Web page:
After spearheading an effort to increase university control of intercollegiate athletic policy, President Bok yesterday toned down his controversial proposal to restructure the National Collegiate Athletic Association (NCAA).
Bok agreed to limit the powers of a proposed board of college presidents after meeting with NCAA officials in Washington Thursday, Under the original plan, the presidents would have had almost autonomous power to institute policy and veto any association rules.
But the new proposal would allow member schools of the NCAA to veto by a two-thirds vote any legislation proposed by the new board, and to reinstate any rule the board had rejected.
NCAA officials had criticized Bok's initial proposal, saying it granted too much power to college presidents.
Bok met with the officials as chairman of the intercollegiate athletic committee of the American Council of Education (ACE) a higher education lobbying organization.
Bok, who was unavailable for comment yesterday, had said in a recent interview that he would not agree to changes in the major provisions of the proposal.
But Robert Atwell, vice president of the ACE, said last night that the concessions would not alter the intent or effectiveness of the plan. "I don't think that the essence of [the proposal] was seriously weakened, but at the same time it does meet the objections of the NCAA."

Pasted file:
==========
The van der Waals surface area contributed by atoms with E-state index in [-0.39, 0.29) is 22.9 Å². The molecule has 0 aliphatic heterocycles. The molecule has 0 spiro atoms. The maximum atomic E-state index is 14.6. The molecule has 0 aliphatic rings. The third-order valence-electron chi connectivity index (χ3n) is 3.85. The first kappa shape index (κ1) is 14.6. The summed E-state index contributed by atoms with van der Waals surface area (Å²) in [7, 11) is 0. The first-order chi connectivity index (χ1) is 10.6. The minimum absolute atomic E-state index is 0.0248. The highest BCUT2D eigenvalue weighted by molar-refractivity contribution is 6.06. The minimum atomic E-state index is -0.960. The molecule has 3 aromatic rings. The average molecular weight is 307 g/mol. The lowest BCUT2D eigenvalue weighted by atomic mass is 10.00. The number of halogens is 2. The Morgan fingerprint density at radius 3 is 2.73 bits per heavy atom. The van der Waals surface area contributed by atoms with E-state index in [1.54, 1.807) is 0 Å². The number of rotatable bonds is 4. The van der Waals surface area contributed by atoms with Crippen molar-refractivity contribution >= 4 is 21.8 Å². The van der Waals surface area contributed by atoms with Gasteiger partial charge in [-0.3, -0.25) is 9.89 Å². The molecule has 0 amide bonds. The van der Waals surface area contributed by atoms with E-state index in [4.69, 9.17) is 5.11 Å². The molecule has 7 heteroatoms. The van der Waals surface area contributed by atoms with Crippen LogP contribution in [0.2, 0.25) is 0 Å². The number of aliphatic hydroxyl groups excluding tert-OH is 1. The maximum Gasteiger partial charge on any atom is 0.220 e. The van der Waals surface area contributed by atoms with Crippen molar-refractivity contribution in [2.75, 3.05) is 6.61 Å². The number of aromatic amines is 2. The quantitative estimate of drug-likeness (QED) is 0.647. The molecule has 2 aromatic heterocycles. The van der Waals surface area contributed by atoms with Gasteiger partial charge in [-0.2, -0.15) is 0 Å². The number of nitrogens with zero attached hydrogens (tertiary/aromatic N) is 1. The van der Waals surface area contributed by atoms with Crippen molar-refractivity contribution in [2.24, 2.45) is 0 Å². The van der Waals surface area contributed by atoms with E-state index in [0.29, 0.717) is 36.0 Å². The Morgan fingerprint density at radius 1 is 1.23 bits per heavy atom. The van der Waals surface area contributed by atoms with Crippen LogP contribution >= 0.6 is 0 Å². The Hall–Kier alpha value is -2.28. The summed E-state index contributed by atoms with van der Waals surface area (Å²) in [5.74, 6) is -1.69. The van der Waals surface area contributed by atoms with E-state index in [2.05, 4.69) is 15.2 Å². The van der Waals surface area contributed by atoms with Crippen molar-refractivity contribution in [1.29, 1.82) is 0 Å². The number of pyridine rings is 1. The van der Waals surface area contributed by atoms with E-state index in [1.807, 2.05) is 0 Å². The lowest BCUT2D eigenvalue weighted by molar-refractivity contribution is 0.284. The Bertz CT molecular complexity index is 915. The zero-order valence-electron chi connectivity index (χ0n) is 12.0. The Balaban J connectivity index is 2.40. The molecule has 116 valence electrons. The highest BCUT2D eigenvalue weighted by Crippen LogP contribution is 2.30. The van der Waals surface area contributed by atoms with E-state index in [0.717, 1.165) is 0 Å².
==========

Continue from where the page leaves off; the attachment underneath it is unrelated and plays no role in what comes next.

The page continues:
Atwell added that some members of Bok's 40 member ACE presidents athletic committee had argued that the proposed board should have more limited powers than originally suggested.
NCAA spokesman Ted Tow yesterday refused to comment on the alterations in Bok's proposal.
For the governance proposal to be implemented, it would now have to receive a two-thirds majority vote from the NCAA's 789 members at their upcoming January convention in Dallas.
In separate meetings, the Bok committee altered the proposal it plans to present at the NCAA convention to expand the board's membership from 36 to 44 and to give the NCAA Council, the association's main governing body, a larger role in choosing the first members of the board of president's.
In a brief press conference held at the ACE's Washington headquarters where the meetings took place. Bok also promised that the proposed board would restrict itself to athletic issues including academic values and institutional integrity.
In a separate action, the committee agreed to study whether a proposal SAT cutoff score of 700 was a fair standard for allowing freshmen to play varsity sports.
Representatives from predominately Black colleges have argued that the rule, which is scheduled to go into effect in 1986, is discriminatory against Blacks, who on average score 100 points below whites on the SAT.
The committee also announced plans to ask the NCAA convention to tighten the existing rule stating that a student-athlete must be making satisfactory progress towards a degree. The proposal would make college presidents directly responsible for the satisfactory progress of their athletes and call for random NCAA spot checks